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February 13, 2013

Breaking News:

Oregon and Colorado House Reps to Introduce Marijuana Decriminalization Bill in Congress -

Wednesday, February 6, 2013

Since Sandy Hook -

Wednesday, January 30, 2013

Dear Harry: Thanks For The Knife In The Back -

Thursday, January 24, 2013

Poisoned US Soldiers, Secretary of the Army and KBR -

Thursday, January 24, 2013

Why is France in Mali? -

Tuesday, January 22, 2013

Ukrainian Ex-PM Tymoshenko Facing Murder Charges -

Saturday, January 19, 2013

Increased U.S Military Presence in Africa: Why Now? -

Monday, January 14, 2013

Did Armstrong Use Taxpayer Funds For Doping? -

Sunday, January 13, 2013

UAE paying men to marry women over 30 -

Saturday, December 15, 2012

Demand A Plan to End Gun Violence -

Tuesday, December 11, 2012

Brooklyn College Hosts BDS Panel


On February 7th, Brooklyn College hosted a panel of two speakers in favor of the Boycott, Divestment, and Sanctions (BDS) movement, the largest non-violent movement against the Israeli occupation. The two speakers, Jewish-American philosopher Judith Butler and leading Palestinian BDS activist Omar Barghouti, were invited to share why they support the movement.

The event spurred a week-long storm of controversy and outrage on campus and nationwide. Brooklyn College, located in a former Jewish community in the Midwood neighborhood, is known for its strong Jewish presence, with a fifth of its students identifying themselves as Jewish.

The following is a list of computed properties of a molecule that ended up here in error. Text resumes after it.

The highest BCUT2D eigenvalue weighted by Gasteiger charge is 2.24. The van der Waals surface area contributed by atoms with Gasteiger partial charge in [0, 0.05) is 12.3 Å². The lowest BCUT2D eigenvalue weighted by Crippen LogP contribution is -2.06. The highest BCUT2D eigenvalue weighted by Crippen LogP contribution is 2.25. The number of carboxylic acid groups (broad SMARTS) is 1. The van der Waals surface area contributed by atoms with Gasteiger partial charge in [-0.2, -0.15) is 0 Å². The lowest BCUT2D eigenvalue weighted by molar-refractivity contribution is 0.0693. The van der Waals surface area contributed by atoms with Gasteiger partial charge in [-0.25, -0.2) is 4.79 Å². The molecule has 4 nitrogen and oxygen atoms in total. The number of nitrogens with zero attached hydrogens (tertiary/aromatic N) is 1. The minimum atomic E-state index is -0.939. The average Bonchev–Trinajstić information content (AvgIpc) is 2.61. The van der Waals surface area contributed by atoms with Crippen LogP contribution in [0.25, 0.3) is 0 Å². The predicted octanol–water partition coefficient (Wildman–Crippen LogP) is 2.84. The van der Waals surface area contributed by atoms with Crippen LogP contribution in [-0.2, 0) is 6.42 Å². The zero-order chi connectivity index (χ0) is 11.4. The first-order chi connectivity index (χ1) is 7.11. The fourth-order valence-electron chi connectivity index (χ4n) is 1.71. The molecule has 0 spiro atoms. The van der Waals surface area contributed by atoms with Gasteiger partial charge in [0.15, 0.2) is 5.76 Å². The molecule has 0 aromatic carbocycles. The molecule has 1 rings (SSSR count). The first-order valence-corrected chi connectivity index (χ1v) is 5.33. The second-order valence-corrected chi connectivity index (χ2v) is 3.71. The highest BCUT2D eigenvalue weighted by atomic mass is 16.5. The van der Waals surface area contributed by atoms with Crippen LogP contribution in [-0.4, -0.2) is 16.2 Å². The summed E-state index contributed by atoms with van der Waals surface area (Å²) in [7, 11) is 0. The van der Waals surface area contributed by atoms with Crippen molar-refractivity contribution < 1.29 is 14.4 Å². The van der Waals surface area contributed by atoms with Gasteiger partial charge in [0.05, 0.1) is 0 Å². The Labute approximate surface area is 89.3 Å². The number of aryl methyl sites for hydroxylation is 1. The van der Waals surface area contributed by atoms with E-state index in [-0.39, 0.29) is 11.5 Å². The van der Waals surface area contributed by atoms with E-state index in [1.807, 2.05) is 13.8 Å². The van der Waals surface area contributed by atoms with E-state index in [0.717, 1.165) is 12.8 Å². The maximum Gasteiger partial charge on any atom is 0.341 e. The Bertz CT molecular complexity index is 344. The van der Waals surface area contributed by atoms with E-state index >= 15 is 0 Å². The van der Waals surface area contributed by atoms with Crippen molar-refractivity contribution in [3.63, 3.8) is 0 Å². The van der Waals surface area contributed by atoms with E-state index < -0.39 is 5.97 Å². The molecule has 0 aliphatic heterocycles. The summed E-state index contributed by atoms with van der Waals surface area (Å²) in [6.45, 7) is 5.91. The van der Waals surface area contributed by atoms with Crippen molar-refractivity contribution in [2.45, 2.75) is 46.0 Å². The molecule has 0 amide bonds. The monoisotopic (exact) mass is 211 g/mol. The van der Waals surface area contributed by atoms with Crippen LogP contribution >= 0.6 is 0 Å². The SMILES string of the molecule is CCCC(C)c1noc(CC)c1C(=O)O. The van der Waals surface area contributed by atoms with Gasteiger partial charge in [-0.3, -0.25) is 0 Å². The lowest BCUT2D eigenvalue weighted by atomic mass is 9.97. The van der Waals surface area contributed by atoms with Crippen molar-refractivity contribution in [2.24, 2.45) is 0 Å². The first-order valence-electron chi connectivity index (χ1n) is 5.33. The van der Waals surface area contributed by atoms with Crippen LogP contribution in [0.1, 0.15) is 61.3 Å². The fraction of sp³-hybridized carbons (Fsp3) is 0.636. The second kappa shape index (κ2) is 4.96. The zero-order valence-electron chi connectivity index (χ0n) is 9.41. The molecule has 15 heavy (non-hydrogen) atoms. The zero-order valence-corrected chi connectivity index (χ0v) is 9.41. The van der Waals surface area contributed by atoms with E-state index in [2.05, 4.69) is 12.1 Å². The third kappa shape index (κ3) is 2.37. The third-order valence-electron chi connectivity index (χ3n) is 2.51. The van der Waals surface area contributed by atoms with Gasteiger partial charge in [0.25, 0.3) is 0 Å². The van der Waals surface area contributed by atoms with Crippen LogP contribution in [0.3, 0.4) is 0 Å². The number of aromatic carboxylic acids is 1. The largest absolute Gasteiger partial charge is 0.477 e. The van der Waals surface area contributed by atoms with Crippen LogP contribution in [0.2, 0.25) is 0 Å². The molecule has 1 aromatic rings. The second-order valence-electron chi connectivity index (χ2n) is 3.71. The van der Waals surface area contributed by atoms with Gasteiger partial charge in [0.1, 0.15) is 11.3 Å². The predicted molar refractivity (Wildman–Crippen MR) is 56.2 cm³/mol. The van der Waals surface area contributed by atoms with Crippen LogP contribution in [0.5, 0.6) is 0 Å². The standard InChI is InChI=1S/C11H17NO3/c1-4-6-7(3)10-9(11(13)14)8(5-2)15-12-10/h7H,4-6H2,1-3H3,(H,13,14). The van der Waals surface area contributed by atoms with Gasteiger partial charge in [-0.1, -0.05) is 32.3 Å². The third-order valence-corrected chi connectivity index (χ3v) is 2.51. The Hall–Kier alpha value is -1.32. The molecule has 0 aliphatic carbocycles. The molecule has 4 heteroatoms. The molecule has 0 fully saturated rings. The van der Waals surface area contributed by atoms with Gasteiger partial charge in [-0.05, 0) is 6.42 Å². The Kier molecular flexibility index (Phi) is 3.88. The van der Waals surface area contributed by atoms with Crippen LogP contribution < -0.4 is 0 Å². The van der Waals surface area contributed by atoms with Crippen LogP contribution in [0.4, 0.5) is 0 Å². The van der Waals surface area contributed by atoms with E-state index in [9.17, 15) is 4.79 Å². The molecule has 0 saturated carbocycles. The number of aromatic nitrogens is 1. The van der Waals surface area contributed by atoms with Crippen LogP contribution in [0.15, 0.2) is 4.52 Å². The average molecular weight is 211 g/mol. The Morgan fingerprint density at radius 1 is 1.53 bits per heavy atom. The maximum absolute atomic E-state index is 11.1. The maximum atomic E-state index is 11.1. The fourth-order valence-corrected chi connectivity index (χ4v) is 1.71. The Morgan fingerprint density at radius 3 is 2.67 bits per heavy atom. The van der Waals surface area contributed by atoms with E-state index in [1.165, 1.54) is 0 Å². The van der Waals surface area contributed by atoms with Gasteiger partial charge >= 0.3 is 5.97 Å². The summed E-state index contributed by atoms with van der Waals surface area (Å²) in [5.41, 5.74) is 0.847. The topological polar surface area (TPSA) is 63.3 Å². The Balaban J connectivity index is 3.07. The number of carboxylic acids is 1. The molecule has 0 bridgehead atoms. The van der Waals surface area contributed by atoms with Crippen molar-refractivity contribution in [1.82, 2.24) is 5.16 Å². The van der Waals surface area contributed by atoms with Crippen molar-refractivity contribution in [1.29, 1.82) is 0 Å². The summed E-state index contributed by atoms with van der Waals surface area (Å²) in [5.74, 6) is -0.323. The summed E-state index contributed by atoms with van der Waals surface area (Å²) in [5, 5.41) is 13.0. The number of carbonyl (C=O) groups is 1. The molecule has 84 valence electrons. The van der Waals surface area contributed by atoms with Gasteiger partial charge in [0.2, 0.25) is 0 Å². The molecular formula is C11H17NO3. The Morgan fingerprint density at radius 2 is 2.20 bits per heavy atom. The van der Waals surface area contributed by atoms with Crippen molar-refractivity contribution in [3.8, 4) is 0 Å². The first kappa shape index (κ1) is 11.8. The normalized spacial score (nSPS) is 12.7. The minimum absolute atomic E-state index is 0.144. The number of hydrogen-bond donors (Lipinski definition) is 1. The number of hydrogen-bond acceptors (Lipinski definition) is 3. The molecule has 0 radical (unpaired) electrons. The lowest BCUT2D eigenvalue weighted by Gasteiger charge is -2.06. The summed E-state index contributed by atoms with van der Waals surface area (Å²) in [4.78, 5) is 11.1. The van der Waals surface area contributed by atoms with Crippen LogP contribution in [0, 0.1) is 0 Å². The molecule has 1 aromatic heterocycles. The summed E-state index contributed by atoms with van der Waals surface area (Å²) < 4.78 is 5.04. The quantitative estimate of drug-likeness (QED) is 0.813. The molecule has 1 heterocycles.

Barghouti compared the hostility against the event to a “rise of new McCarthyism,” (video) after New York City council outrage threatened to cut funding. William C. Thompson Jr., former city comptroller, said that by hosting the event, the Students for Justice in Palestine group was “put[ting] the name of Brooklyn College on hate,” and Brooklyn College alumni Alan Dershowitz denounced the event as a “hate orgy” in a New York Times op-ed.

However, many voices on the campus argued that the resistance was an attack on free speech, and hosting or sponsorship of the event does not mean the college or the political science department supports the BDS movement.

New York City Mayor Michael Bloomburg, who supports Israel, defended the event, saying that he couldn’t “think of anything that would be more destructive to a university and its students,” than not permitting the college to host an event that features opposing viewpoints.

‘Boycott, Divestment, and Sanctions’ is a movement initiated by Palestinian civil society, calls upon citizens worldwide to boycott and divest from Israeli companies, and demands that sanctions be placed on Israel, until the nation agrees to comply with international law. Campaigns around the United States in support of BDS focus on, most notably, boycotting and urging businesses to subvert from those companies that profit from the Israeli occupation.

The event featuring Barghouti and Butler was successful, but featured high security, including metal detectors at the entrance. Heckling from opponents of the event interrupted the speakers, but it ran smoothly for the most part. The controversy sparked by this event is not an isolated incident. Palestine solidarity groups and pro-Israel groups all over the country have found this topic to be among the most controversial and divisive debates today. But whatever one’s stance is on the issue, the extensive coverage of the Brooklyn College event will likely bring the BDS debate to the awareness of more Americans nationwide.

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